The Table and Why We Gather

My friend Tim is a creative genius who writes, builds, makes good music and other stuff telling the story of God. When he was single, he spent many nights around our dinner table. The table we had at the time was an old traditional looking piece the previous homeowner left for us when we moved in. One night, after some good food and conversation, Tim declared he actually hated our table. The next day, he showed up with a stunning handcrafted table made out of reclaimed wood he had in his garage. It was indeed a labor of love I will never forget.

Several years later, that table wore out and another good friend, another mom of boys who knew we love to have people around our table,  gifted us their table. In the words of my five-year-old, it’s a “ginormous” white farm table that comfortably seats ten.

Some of my favorite moments around tables have been in my home with friends, talking about Jesus. What we think of Him, what He is teaching us in His word and how He is shaping us. For a couple of years, a group of sweet women would show up at my house on Monday mornings and together we studied and wrestled through the Proverbs, the Sermon on the Mount and other places in Scripture that widened our view of God and what we think about Him.

I’m currently going through Beth Moore’s Entrusted, a Bible Study on 2 Timothy. At the end of the first week, her daughter Melissa writes about the value of intellectual community as we study the Bible, discuss theology and “join a collective struggle for truthful speech.”

She quotes Benjamin Myers:

“Theology… is not a private table for one but a rowdy banquet of those who gather, famished and thirsty, around Christ.”

Elsewhere she quotes from author Shauna Niequist:

“We don’t’ come to the table to fight or to defend. We don’t come to prove or to conquer, to draw lines in the sand or to stir up trouble. We come to the table because our hunger brings us there. We come with a need, with fragility, with an admission of our humanity. The table is the great equalizer, the level playing field many of us have been looking everywhere for. The table is the place where the doing stops, the trying stops, the masks are removed and we allow ourselves to be nourished, like children. We allow someone else to meet our need. In a world that prides people on not having needs, ongoing longer and faster, on going without, on power through, the table is a place of safety and rest and humanity, where we are allowed to be as fragile as we feel. If the home is a body, the table is the heart, the beating center, the sustainer of life and health.”

We live in a time where we have more access to information and resources than we ever have before. And yet, our literacy of the Bible is dipping and our value of its truth and relevancy is largely debated. Many churches are trying to figure out how to disciple their people, how to remain relevant, and how to draw people in. There are varying opinions about whether or not we should have men’s ministries, women’s ministries, groups, and programs. Many people have given up going to church or come reluctantly. Their walls are up because they have been hurt by their past experiences with leaders and church people.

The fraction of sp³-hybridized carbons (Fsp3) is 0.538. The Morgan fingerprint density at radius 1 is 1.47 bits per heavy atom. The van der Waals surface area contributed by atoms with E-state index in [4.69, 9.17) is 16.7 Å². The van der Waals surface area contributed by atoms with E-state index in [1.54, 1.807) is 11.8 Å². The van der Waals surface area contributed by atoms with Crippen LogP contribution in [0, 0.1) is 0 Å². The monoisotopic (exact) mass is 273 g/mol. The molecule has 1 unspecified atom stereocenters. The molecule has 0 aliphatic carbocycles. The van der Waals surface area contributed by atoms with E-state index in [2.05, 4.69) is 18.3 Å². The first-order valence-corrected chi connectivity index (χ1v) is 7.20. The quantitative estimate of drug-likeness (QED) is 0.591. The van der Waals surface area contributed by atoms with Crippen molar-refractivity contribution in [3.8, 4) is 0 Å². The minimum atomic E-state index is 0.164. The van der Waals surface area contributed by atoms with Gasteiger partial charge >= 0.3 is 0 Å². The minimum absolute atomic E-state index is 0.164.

Think through the above quote. How can this simple, age-old tradition of being together around a table be rekindled in our purposes for gathering in Spiritual settings no matter how we go about them?

People come to a table expecting a feast. Give them Jesus. 

They come prepared for a conversation. Let us create safe spaces where it’s okay to voice doubts, cynicism, and fears along with hopes, dreams, and experiences of the goodness of God.

There is power at our tables to bring nourishment, comfort, stimulating conversation and the ability to build relationships.

In order to revive the beauty of a table, we serve without expectation. Invite people to lean in and feast. Create meals that are unforgettable and cause them to accept subsequent invitations. Leave them with a nourishing and satisfying taste.

Too often people come to the table feeling like they have to leave their masks on. Or they can’t say what they really think because it might be wrong or offensive. Manners, behaviors, and traditional thoughts trump authenticity. What if we who host and lead, created spaces where all those anxieties could be left at the door. Gathering spaces that are not only sacred but also safe and fully welcoming. 

Safe and welcoming enough to receive you the way you are but not leave you there.

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Trusting What’s In You

You know him, for he dwells with you and will be in you.

“If you love me, you will keep my commandments. And I will ask the Father, and he will give you another Helper to be with you forever, even the Spirit of truth whom the world cannot receive, because it neither sees him nor knows him. You know him, for he dwells with you and will be in you.” – John 14:15-17